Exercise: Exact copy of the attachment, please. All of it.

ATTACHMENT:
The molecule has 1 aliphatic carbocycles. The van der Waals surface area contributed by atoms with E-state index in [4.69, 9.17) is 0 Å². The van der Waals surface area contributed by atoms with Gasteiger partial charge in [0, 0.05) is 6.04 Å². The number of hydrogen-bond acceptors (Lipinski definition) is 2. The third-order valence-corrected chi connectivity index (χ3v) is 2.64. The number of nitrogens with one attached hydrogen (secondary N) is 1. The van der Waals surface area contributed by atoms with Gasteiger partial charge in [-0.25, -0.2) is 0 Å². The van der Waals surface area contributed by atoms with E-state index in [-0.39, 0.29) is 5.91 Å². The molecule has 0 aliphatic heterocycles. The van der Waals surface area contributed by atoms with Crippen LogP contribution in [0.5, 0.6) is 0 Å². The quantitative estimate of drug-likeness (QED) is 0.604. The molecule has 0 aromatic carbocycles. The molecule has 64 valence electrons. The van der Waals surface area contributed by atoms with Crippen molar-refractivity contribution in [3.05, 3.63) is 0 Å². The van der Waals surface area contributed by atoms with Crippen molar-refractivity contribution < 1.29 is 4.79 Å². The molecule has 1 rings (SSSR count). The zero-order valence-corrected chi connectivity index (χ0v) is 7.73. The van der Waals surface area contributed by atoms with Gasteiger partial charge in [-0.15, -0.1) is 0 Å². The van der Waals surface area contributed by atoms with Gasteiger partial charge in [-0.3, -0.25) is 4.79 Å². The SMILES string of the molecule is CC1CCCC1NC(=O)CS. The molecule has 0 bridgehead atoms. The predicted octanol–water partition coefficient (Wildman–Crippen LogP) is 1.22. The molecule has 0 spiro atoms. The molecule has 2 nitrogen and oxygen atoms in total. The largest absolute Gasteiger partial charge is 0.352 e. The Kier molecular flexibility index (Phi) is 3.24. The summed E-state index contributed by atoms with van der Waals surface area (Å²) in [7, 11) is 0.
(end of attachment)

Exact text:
The molecule has 1 aliphatic carbocycles. The van der Waals surface area contributed by atoms with E-state index in [4.69, 9.17) is 0 Å². The van der Waals surface area contributed by atoms with Gasteiger partial charge in [0, 0.05) is 6.04 Å². The number of hydrogen-bond acceptors (Lipinski definition) is 2. The third-order valence-corrected chi connectivity index (χ3v) is 2.64. The number of nitrogens with one attached hydrogen (secondary N) is 1. The van der Waals surface area contributed by atoms with Gasteiger partial charge in [-0.25, -0.2) is 0 Å². The van der Waals surface area contributed by atoms with E-state index in [-0.39, 0.29) is 5.91 Å². The molecule has 0 aliphatic heterocycles. The van der Waals surface area contributed by atoms with Crippen LogP contribution in [0.5, 0.6) is 0 Å². The quantitative estimate of drug-likeness (QED) is 0.604. The molecule has 0 aromatic carbocycles. The molecule has 64 valence electrons. The van der Waals surface area contributed by atoms with Crippen molar-refractivity contribution in [3.05, 3.63) is 0 Å². The van der Waals surface area contributed by atoms with Crippen molar-refractivity contribution < 1.29 is 4.79 Å². The molecule has 1 rings (SSSR count). The zero-order valence-corrected chi connectivity index (χ0v) is 7.73. The van der Waals surface area contributed by atoms with Gasteiger partial charge in [-0.15, -0.1) is 0 Å². The van der Waals surface area contributed by atoms with Gasteiger partial charge in [-0.3, -0.25) is 4.79 Å². The SMILES string of the molecule is CC1CCCC1NC(=O)CS. The molecule has 0 bridgehead atoms. The predicted octanol–water partition coefficient (Wildman–Crippen LogP) is 1.22. The molecule has 0 spiro atoms. The molecule has 2 nitrogen and oxygen atoms in total. The largest absolute Gasteiger partial charge is 0.352 e. The Kier molecular flexibility index (Phi) is 3.24. The summed E-state index contributed by atoms with van der Waals surface area (Å²) in [7, 11) is 0.